“The wellspring of wisdom is overflowing; quaff ye therefrom.

“Say: O well-beloved ones! The tabernacle of unity hath been raised; regard ye not one another as strangers.

Courtesy of Lara Kearns

“Ye are the fruits of one tree, and the leaves of one branch.

“Verily I say, whatsoever leadeth to the decline of ignorance and the increase of knowledge hath been, and will ever remain, approved in the sight of the Lord of creation.

“Say: O people! Walk ye neath the shadow of justice and truthfulness and seek ye shelter within the tabernacle of unity.”

~ Baha’u’llah, The Tabernacle of Unity

 

Courtesy of Diane Kirkup

“Through the power of Baha’u’llah all will be united.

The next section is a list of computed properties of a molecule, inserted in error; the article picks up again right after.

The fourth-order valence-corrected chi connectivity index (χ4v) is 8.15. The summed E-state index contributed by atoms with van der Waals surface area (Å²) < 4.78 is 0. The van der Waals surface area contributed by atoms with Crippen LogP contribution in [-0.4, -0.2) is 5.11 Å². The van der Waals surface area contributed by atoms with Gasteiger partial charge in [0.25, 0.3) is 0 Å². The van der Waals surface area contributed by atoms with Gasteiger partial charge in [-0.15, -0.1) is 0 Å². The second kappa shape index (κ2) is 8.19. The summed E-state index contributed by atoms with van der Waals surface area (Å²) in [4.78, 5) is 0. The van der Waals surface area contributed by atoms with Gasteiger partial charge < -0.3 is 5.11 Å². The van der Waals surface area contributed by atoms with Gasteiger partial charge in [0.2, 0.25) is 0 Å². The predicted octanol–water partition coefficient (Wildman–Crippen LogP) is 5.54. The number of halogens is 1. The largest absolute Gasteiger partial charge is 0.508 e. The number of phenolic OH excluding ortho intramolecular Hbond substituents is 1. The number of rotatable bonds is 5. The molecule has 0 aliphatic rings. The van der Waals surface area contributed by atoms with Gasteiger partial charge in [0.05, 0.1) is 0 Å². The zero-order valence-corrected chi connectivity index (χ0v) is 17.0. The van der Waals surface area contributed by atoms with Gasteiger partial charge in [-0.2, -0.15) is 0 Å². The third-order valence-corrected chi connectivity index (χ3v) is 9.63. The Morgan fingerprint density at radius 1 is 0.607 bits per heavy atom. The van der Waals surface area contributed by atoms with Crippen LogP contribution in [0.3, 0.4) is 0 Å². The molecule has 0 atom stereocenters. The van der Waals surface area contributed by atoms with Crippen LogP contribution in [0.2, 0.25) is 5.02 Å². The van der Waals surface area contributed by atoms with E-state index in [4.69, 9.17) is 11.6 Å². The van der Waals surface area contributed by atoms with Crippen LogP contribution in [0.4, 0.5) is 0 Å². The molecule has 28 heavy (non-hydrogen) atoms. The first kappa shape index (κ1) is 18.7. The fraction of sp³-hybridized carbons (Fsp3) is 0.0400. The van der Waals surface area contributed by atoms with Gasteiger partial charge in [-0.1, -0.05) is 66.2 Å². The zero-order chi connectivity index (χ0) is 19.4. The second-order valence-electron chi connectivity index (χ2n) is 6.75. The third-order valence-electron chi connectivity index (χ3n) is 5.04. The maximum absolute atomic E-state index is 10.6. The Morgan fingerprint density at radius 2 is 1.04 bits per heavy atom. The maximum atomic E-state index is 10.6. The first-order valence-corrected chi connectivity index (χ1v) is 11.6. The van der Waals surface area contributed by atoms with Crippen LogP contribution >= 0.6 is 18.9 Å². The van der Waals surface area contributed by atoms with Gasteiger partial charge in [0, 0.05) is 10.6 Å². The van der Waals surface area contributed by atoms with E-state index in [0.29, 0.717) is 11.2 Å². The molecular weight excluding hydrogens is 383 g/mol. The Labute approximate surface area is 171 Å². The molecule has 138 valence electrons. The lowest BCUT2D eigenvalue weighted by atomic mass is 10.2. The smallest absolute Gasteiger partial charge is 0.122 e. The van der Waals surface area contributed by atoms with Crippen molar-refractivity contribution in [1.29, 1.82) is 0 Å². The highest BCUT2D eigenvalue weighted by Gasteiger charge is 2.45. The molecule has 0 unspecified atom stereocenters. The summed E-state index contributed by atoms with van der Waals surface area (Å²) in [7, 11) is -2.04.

“He upraised this standard of the oneness of humanity in prison.
“When subjected to banishment by two kings, while a refugee from enemies of all nations and during the days of His long imprisonment He wrote to the kings and rulers of the world in words of wonderful eloquence, arraigning them severely and summoning them to the divine standard of unity and justice.
“He exhorted them to peace and international agreement, making it incumbent upon them to establish a board of international arbitration — that from all nations and governments of the world there should be delegates selected for a congress of nations which should constitute a universal arbitral court of justice to settle international disputes.
“He wrote to Victoria, Queen of Great Britain, the Czar of Russia, the Emperor of Germany, Napoleon III of France and others, inviting them to world unity and peace.